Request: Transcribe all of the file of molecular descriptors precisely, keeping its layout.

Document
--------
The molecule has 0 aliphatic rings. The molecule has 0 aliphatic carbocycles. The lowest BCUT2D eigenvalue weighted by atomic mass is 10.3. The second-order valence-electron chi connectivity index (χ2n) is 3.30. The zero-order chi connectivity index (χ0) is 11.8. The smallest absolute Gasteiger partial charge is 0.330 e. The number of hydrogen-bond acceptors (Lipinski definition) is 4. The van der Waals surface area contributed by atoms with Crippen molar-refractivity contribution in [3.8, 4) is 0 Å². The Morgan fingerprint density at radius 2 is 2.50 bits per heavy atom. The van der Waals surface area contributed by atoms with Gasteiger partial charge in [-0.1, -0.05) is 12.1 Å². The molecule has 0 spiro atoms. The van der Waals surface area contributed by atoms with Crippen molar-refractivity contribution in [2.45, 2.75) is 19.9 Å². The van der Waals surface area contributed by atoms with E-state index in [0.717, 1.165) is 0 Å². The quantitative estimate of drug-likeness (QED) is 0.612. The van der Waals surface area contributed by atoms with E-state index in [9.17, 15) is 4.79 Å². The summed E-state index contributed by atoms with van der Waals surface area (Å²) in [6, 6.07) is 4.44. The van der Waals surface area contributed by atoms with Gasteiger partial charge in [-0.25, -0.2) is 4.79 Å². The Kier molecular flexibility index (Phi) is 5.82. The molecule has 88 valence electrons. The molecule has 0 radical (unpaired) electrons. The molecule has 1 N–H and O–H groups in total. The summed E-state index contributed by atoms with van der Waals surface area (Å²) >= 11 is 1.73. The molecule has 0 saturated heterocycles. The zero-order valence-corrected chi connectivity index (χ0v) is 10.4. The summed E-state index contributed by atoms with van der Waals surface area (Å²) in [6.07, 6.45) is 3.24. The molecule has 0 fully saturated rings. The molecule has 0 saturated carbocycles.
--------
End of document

The molecule has 0 aliphatic rings. The molecule has 0 aliphatic carbocycles. The lowest BCUT2D eigenvalue weighted by atomic mass is 10.3. The second-order valence-electron chi connectivity index (χ2n) is 3.30. The zero-order chi connectivity index (χ0) is 11.8. The smallest absolute Gasteiger partial charge is 0.330 e. The number of hydrogen-bond acceptors (Lipinski definition) is 4. The van der Waals surface area contributed by atoms with Crippen molar-refractivity contribution in [3.8, 4) is 0 Å². The Morgan fingerprint density at radius 2 is 2.50 bits per heavy atom. The van der Waals surface area contributed by atoms with Gasteiger partial charge in [-0.1, -0.05) is 12.1 Å². The molecule has 0 spiro atoms. The van der Waals surface area contributed by atoms with Crippen molar-refractivity contribution in [2.45, 2.75) is 19.9 Å². The van der Waals surface area contributed by atoms with E-state index in [0.717, 1.165) is 0 Å². The quantitative estimate of drug-likeness (QED) is 0.612. The van der Waals surface area contributed by atoms with E-state index in [9.17, 15) is 4.79 Å². The summed E-state index contributed by atoms with van der Waals surface area (Å²) in [6, 6.07) is 4.44. The van der Waals surface area contributed by atoms with Gasteiger partial charge in [-0.25, -0.2) is 4.79 Å². The Kier molecular flexibility index (Phi) is 5.82. The molecule has 88 valence electrons. The molecule has 0 radical (unpaired) electrons. The molecule has 1 N–H and O–H groups in total. The summed E-state index contributed by atoms with van der Waals surface area (Å²) >= 11 is 1.73. The molecule has 0 saturated heterocycles. The zero-order valence-corrected chi connectivity index (χ0v) is 10.4. The summed E-state index contributed by atoms with van der Waals surface area (Å²) in [6.07, 6.45) is 3.24. The molecule has 0 fully saturated rings. The molecule has 0 saturated carbocycles.